You read that right, folks. This week, teenage heartthrob Justin Bieber took the lead in providing $1.1 million of seed round funding for Shots Of Me, an upcoming teen social network created by mobile gaming developer RockLive. Details are sparse, but Shots Of Me aims to take on important issues like cyberbullying while addressing the needs of teenagers, which its creators believe have gone largely unmet on other social networks. It's expected that the Shots Of Me app will go live in the Apple App Store later this week.

With a Twitter following of 46.6 million people and counting, Bieber has the power to turn Shots Of Me into an instant hit. Facebook (NASDAQ:FB) will surely take notice, especially now that it's dealing with potential teenage fallout issues of its own. Last week, Facebook CFO David Ebersman told investors that the social media site experienced a sequential decline in daily usage among younger U.S. teens, which sparked an $18 billion post-earnings sell-off.

A strong disconnect
Investors have been putting a lot of weight behind the old adage that shifts in teenage behavior can unduly determine the fate of a business. This logic would argue that if Shots Of Me can gain a captive audience, it could have ripple effects across the entire social media industry because teens represent the world's next generation of users.

While this may be the case to some degree, investors shouldn't take this as an absolute truth. The fact of the matter is that we've seen mounting evidence of teens' fading enthusiasm for Facebook over the past year, but that hasn't affected its earnings, total engagement, or level of social integration. According to Pew Internet research, most teens still maintain a presence on Facebook despite diversifying their social media use. As Pew put it, "[S]ampling other items at the social media buffet is not the same as swearing off salad forever."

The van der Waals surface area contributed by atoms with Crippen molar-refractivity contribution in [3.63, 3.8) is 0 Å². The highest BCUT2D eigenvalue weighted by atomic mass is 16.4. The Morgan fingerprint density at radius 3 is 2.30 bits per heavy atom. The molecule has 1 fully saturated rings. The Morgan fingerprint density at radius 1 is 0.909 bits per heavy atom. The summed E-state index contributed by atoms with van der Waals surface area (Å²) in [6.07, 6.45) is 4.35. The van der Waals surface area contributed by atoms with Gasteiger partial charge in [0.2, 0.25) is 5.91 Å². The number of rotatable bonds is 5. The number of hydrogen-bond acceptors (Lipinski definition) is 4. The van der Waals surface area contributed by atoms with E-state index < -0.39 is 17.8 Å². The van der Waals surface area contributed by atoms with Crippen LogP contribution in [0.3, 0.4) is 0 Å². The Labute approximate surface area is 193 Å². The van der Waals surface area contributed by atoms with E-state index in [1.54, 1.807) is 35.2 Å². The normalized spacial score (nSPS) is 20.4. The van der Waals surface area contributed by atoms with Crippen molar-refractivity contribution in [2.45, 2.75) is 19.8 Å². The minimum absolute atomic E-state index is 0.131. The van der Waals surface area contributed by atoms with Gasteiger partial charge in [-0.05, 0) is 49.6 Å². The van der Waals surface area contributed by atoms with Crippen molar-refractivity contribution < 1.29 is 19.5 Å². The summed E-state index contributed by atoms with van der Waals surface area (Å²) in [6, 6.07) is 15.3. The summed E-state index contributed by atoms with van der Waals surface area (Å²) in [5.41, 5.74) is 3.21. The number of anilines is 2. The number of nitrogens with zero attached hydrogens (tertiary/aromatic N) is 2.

That's the beauty of having nearly 1.2 billion monthly active users: one relatively small demographic shift in usage doesn't necessarily influence overall results. Of course, if teens suddenly fled Facebook en masse, I'd expect its business to feel some pain, considering 94% of teens in the U.S. use the service. But since Facebook's business has thus far held up against the current level of teenage deflection, I'm starting to think the degree of investor concern here is overblown.

Getting ahead of ourselves
For the time being, I don't think Facebook has a looming teenager engagement issue on a scale large enough to negatively impact its overall results. This situation may change in the future with the launch of Shots Of Me and continued deflection to other social networks. However, keep in mind that Instagram usage is growing among teens and remains an important asset for Facebook to gain insights into this fickle-minded demographic.

Let's also not lose sight of the fact that Facebook's user base is much larger and dynamic than just U.S. teenagers. The true power of Facebook is that it's one of the few multigenerational social media networks in the world. Because Facebook has managed to transcend generational barriers, it isn't likely to be something that goes away overnight. Not even Justin Bieber can change that.

Fool contributor Steve Heller owns shares of Apple and Facebook. The Motley Fool recommends Apple and Facebook. The Motley Fool owns shares of Apple and Facebook. Try any of our Foolish newsletter services free for 30 days. We Fools may not all hold the same opinions, but we all believe that considering a diverse range of insights makes us better investors. The Motley Fool has a disclosure policy.